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Kiplinger's Personal FinanceKiplinger's Personal Finance

Kiplinger's Personal Finance April 2018

Written to help you do a better job of managing your personal and family financial affairs and to help you get more for your money. You get ideas on saving, investing, cutting taxes, making major purchases, advancing your career, buying a home, paying for education, health care and travel, plus much, much more. Special issues cover the latest information about car buying (December) and Mutual Funds (March and September).

Country:
United States
Language:
English
Publisher:
Kiplinger
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$12
12 Issues

IN THIS ISSUE

access_time1 min.
kiplinger.com

(ISTOCKPHOTO.COM (2))THE MOST OVERLOOKED TAX DEDUCTIONSThe new tax law will have almost no effect on your 2017 filing—except that this could be your last chance to take advantage of many deductions. Make the most of them while you still can.kiplinger.com/links/overlookedSOCIAL SECURITY TIMINGShould you claim your Social Security benefits early—or wait until full retirement age or later? Financial planners reveal the factors that drive them to steer clients one way or the other.kiplinger.com/links/claiming15 INDUSTRIAL STOCKSIn February, President Trump unveiled a plan that could spark $1.5 trillion in infrastructure spending nationwide. We found 15 industrial stocks that stand to benefit.kiplinger.com/links/industrialKiplinger TodayProfit from the best of Kiplinger delivered to your e-mail in-box every weekday.Sign up for our Kiplinger Today e-newsletter at kiplinger.com/links/ktoday.FACEBOOK: KiplingerPersonalFinanceTWITTER: @Kiplinger ■…

access_time3 min.
my investing misstep

Back in June 2000, this magazine ran an article titled “True Confessions,” which related the tale of one editor’s foray into the dark excesses of the dot-com-era stock market. The author, who chose to remain anonymous, confessed not only to investing in a number of wildly inflated tech stocks but also to buying them— gasp—on margin. “In retrospect,” he wrote, “I admit that I succumbed to greed and hubris, betraying the principles of responsible investing by playing the market with borrowed money.”If you haven’t already guessed, the author was me. Five years earlier, I had opened a Schwab account with $10,000, invested in Microsoft and a few other solid prospects, and watched the account grow to $100,000. That’s when the greed and day-trader mentality took over. I bought into the…

access_time3 min.
a run for your money

Your story on great ideas for ways to spend your cash includes suggestions—all terrific— on giving back (“Great Ideas for $1,000, $10,000 or $100,000,” Feb.). Especially heartening is the idea to run for public office. By identifying the dollars needed for a candidacy for municipal office or a seat in a state legislature, you’ve provided us with a lesson in campaign financing—and some of us with a draft budget for stepping forward to serve.ANGELA S. LIPTACK RIDGEFIELD, CONN.We were disappointed that you did not include donoradvised funds as one of your great ideas. If invested wisely, an initial donation of $10,000 can increase in value and enable the donor to make gifts for years to come. Our donor-advised fund enables us to be more charitable than would otherwise be possible.…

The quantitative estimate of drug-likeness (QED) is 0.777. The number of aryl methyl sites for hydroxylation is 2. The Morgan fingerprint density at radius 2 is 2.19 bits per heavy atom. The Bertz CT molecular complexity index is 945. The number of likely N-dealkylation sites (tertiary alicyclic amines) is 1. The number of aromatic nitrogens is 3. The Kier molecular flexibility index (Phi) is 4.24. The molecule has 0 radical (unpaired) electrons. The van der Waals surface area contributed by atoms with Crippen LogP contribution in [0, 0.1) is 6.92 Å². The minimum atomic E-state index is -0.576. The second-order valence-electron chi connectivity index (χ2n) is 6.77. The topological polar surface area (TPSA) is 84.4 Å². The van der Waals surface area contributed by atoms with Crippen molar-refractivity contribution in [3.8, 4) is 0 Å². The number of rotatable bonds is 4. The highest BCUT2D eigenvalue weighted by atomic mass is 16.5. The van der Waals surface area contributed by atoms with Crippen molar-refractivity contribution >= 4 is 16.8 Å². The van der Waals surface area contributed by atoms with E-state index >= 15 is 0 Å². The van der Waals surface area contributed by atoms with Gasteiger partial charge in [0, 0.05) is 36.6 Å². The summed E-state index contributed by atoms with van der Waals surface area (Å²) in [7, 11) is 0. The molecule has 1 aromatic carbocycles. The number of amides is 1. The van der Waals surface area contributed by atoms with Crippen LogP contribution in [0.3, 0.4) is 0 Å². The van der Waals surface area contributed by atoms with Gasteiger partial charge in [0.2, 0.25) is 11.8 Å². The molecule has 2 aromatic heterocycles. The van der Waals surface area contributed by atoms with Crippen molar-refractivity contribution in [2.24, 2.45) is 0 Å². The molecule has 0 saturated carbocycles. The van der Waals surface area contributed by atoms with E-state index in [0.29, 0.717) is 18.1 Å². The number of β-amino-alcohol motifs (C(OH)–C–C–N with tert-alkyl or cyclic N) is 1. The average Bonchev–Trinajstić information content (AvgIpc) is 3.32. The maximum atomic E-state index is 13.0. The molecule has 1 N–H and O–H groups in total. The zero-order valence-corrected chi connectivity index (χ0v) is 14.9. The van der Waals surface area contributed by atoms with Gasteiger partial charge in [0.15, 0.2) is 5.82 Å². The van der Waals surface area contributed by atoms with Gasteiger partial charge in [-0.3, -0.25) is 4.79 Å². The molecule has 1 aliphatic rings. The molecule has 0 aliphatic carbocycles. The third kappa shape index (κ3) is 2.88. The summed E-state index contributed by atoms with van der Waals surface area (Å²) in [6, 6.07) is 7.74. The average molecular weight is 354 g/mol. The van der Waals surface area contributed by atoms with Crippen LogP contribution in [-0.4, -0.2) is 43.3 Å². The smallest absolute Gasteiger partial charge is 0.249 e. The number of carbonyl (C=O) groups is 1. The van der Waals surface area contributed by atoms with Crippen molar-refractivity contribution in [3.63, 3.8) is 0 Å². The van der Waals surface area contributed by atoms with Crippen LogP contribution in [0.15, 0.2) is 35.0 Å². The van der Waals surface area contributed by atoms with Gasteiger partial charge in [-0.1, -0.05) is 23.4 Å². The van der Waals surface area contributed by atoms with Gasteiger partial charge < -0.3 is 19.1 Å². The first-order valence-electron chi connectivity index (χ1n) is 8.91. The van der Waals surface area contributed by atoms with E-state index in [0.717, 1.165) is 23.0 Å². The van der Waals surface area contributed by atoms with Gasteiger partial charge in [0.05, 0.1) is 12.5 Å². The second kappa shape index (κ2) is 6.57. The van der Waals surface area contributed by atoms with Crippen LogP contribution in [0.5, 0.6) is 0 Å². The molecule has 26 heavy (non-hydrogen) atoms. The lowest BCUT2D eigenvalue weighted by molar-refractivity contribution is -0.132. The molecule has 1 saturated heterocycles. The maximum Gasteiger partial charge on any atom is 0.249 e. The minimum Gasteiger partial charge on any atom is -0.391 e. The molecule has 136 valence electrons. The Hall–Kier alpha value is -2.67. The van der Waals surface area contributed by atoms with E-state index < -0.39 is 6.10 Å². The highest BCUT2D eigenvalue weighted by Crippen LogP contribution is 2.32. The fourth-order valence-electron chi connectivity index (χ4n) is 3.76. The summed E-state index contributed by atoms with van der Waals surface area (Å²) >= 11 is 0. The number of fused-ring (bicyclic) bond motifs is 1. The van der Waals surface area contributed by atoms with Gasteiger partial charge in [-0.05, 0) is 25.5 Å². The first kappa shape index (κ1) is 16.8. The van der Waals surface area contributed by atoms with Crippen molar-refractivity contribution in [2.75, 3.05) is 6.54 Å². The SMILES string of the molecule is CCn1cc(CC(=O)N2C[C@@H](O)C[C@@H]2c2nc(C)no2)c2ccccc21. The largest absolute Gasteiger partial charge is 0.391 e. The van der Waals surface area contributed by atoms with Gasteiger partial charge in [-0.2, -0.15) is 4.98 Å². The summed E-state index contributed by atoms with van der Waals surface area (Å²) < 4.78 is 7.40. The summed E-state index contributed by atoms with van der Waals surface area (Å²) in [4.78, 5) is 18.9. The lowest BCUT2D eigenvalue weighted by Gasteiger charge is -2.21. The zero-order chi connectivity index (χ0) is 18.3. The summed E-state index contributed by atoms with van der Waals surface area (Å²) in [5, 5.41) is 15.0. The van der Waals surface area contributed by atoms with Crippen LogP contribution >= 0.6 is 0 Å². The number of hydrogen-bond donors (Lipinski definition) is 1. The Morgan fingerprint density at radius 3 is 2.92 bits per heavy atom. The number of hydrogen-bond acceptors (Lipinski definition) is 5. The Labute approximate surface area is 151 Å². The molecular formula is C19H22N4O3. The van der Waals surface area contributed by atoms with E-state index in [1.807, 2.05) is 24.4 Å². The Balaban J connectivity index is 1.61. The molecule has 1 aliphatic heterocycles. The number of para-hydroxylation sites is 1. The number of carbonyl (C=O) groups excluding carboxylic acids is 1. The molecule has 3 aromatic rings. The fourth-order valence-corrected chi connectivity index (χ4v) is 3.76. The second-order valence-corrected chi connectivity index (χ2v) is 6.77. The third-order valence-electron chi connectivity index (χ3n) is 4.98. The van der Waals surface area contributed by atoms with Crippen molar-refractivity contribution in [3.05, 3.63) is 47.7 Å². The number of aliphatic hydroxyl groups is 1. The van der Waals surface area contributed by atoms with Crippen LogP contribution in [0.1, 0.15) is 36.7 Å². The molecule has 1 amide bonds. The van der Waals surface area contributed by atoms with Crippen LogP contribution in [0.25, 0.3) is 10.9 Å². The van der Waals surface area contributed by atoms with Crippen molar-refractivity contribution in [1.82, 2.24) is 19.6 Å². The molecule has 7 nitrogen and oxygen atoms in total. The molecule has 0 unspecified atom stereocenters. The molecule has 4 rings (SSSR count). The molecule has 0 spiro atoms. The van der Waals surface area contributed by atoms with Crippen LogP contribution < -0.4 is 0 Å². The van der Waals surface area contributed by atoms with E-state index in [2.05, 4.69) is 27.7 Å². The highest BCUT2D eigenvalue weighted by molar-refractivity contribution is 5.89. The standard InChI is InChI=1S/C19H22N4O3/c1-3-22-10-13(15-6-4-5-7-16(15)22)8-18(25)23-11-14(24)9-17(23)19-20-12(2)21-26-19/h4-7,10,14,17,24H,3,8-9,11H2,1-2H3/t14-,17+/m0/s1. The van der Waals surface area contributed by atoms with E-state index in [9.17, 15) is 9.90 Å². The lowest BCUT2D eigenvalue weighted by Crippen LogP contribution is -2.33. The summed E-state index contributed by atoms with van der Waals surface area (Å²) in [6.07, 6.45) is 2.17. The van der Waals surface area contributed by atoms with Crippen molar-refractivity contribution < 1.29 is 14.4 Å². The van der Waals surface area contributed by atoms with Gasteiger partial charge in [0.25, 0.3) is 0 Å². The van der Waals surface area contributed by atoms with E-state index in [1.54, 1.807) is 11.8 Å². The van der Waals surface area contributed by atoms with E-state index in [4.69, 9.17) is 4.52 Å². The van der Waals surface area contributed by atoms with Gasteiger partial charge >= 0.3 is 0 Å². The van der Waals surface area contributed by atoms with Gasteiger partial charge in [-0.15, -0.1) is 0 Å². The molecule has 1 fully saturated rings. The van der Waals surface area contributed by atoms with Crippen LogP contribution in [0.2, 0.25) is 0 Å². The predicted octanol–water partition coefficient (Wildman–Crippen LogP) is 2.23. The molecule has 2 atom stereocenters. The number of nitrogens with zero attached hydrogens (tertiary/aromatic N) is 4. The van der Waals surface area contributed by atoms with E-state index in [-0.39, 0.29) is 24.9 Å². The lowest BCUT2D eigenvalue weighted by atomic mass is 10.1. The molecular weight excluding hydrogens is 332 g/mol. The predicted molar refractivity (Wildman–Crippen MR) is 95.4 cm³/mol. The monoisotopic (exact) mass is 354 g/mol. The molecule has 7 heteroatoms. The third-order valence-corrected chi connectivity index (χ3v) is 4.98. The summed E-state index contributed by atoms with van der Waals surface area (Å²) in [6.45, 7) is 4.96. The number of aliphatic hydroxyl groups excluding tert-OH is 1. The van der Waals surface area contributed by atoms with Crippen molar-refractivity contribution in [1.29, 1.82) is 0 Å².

access_time3 min.
what to make of the market’s downturn

FOLLOWING A STOCK MARKETcorrection that seemed to come and go in the blink of an eye, investors are hoping that the worst is behind them—but many aren’t convinced. Their anxiety is well founded. To be clear, with no recession on the horizon, we don’t think the bull market is over. But more scary downdrafts are likely, and some tweaking of your portfolio may be in order.Just shy of its ninth birth day, the bull market took a breather in late January and early February, sinking a little more than 10% in less than two weeks. That was the first official correction (defined as a drop of 10% to 19% from a peak) in two years. The downturn may have been exacerbated by a flash-crash-style meltdown in exchange-traded funds that had…

access_time2 min.
how to complain and get results

Christopher Elliott is the founder of www.elliot.org, which helps consumers resolve disputes with businesses, free of charge.What’s the most effective strategy to get a satisfying resolution? Follow what I call the three Ps. First is politeness. Take a deep breath, maybe wait 24 hours, and then contact the company. Avoid using emotionally charged language. If you say, “I’m a loyal customer, and it would make me really happy if you could address this one issue,” it’ll be much more effective than saying, “You destroyed my life, and my lawyer is preparing to file a lawsuit.”Second is patience. You’ll usually get a response that will ideally solve the problem within about a week. But if it’s an issue that requires a lot of research— say, involving an insurance claim—it could take…

access_time1 min.
check all living costs before moving

IF YOU’RE A RETIREE LOOKINGfor a change of scenery, or you’ve been offered a job in another city, you may want to consider more than just the cost of housing. Prices for groceries, utilities, health care and other necessities can also vary significantly.For example, the average cost of a doctor’s appointment in Rockford, Ill., is $139, compared with $75 in Bloomington, Ind., according to the Council for Community and Economic Research’s cost of living index, or COLI. The general rule of thumb is that you should spend no more than 50% of your budget on necessities such as housing, food and transportation. But relocating to a high-cost area may make this guideline unworkable.The table below shows what you would pay for commonly used products and services in four cities that…

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